Backup Linux desktop data using rsync

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Linux servers and desktops can be backed up using the rsync protocol which is a core component of every Linux system. For and introduction check the rsync article on Wikipedia. The official documentation can be found on the Samba website. Rsync is an efficient protocol only sending changes. rsync does not encrypt transmissions, so a remote shell like SSH or RSH should be used in public network. There are a number of Tutorials available (here, here or here). This page describes the steps to setup rsync backup from a Linux machine to a Synology DiskStation.

ToDo:Currently the article is a stub which needs extension.

What to choose: native rsync or rsync via SSH/RSH?[edit]

Depending on your needs these are the decision criteria:

  • Speed
  • Security
  • Access control

ToDo: Elaborate

Setting up Synology for rsync[edit]

To enable backup via rsync the rsync deamon on the Synology needs to be activated and Sync targets need to be defined.

Activating rsync
Start your Synology DiskStation Manager. Go to Backup - Network Backup Service and check the box "Enable network backup service". Click OK - that's all.

Creating rsync targets
You need to edit the file /etc/rsyncd.conf. You can do that either by opening an SSH session into the DiskStation or using the Config File Editor Third party application. To use it you need to first edit the config File editor config itself and add the line /etc/rsyncd.conf (It seems you have to create the file before the Config File Editor will pick it up). You also might need a file /etc/rsyncd.secrets for users to use rsync connections

Sample file content (see also the full documentation)
ToDo: Add file content here and add explanations to the various entries

Setting up Synology for rsync via SSH/RSH[edit]

When using ssh no rsync deamon is used on the DiskStation. However you need to have a valid public / private key pair, so the DiskStation can recognize the Linux machine. Follow the following steps (adopted from here)

Generate they key pair

mkdir ~/.sshkeys
cd ~/.sshkeys
ssh-keygen -t dsa -b 1024 -f ~/.sshkeys/diskstation-rsync-key

Generating public/private dsa key pair. Enter passphrase (empty for no passphrase): [press enter here]
Enter same passphrase again: [press enter here]
Your identification has been saved in ... diskstation-rsync-key.
Your public key has been saved in ... diskstation-rsync-key.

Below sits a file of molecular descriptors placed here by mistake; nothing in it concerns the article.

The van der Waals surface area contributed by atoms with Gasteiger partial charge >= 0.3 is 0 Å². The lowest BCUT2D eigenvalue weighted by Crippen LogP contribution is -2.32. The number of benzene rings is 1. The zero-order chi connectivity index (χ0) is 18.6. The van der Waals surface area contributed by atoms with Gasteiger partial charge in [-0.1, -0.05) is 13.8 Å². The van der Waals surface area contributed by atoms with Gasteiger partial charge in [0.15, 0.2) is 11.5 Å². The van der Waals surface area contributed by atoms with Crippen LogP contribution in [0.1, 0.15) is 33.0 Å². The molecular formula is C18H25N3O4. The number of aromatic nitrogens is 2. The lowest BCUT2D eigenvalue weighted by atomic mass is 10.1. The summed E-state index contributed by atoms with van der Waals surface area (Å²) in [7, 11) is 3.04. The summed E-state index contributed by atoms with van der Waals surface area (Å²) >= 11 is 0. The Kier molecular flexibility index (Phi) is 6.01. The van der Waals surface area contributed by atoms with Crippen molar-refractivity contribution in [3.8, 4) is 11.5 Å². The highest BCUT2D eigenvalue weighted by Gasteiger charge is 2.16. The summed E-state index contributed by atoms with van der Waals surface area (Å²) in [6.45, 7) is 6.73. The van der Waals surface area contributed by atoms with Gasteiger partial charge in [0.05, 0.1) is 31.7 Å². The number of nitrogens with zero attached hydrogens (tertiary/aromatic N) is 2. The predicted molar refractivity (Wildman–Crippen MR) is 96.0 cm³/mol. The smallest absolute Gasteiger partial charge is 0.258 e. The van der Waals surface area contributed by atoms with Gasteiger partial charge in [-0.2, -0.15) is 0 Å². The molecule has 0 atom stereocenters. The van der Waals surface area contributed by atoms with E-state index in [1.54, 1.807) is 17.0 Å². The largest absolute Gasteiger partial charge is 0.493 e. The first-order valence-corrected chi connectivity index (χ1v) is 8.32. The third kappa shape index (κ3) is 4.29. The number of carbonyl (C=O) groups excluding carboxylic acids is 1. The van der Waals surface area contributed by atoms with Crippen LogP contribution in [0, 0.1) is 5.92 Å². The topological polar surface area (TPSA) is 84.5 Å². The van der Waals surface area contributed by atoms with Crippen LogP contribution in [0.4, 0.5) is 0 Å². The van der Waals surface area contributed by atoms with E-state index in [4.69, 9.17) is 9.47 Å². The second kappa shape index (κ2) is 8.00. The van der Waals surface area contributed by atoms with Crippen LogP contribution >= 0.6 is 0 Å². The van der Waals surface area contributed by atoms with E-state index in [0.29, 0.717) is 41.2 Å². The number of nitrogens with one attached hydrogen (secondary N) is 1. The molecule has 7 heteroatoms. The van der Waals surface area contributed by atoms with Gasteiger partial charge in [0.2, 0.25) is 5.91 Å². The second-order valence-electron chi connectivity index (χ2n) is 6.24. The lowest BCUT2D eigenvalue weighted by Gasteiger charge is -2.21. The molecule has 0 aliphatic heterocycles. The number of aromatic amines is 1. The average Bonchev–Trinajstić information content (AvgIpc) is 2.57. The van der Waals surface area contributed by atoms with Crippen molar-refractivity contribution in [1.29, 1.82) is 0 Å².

( where ... stands for your directory )
chmod 600 diskstation-rsync-key

If you want to connect without using a passphrase, you must not enter any passphrase when ask (just it the "Enter" key)

Transfer the keys
First, you will have to enable the "homes" directory" through your Synology web interface. (all "homes" are created under directory /volume1/homes/) Use your file manager (e.g. Nautilus) to navigate to [YourUserName]@smb://diskstation/home/
Create a directory .ssh and copy there.
Now open a SSH connection to the diskstation to continue:
ssh user@diskstation [Enter password here]
cd /volume1/homes/[YourUserName]/.ssh
ls -l

If there is already a "authorized_keys" file you skip the first line of the following code:

touch authorized_keys
cat >> authorized_keys
chmod 600 authorized_keys
You can restrict the use of this key for specific commands or IP addresses (see here).
Exit from the SSH session. Now you are ready to test the keys with the following command:
ssh -i ~/.sshkeys/diskstation-rsync-key [YourUserName]@diskstation
If you get a ssh session without a password prompt the ssh connection using your new keys works.

Sample backup command
rsync --recursive --copy-links --times --verbose --progress -e "ssh -i ~/.sshkeys/diskstation-rsync-key" \
/home/[localusername] [YourUserName]@diskstation:/volume1/homes/[YourUserName]/backup

This will:

  • Connect through SSH to your Synology, using the set of key you previously created
  • Copy recursively all from /home/[localusername] to your Synology, within /volume1/homes/[YourUserName]/backup directory (no need to create "backup")
  • Copy referents to symbolic links
  • Preserve ties from your files
  • Show you the progress from copy (not useful if you are running it with a cron)

TODO: Explain a little more

Backing up your Linux workstation using rsync[edit]

ToDo: Elaborate

GUI Tools using rsync for backup[edit]

Flyback rSync tool modeled after TimeMachine (Flyback on Google code)
GAdmin tool for rsync
DeltaCopy (Windows rsync GUI)
ToDo: complete the list of Linux GUI applications using rsync.

Synchronize Sabnzbd and Synology[edit]

If you have a server somewhere with Sabnzbd on it and you want to move what you downloaded from the server to your Synology, please have a look to blog entry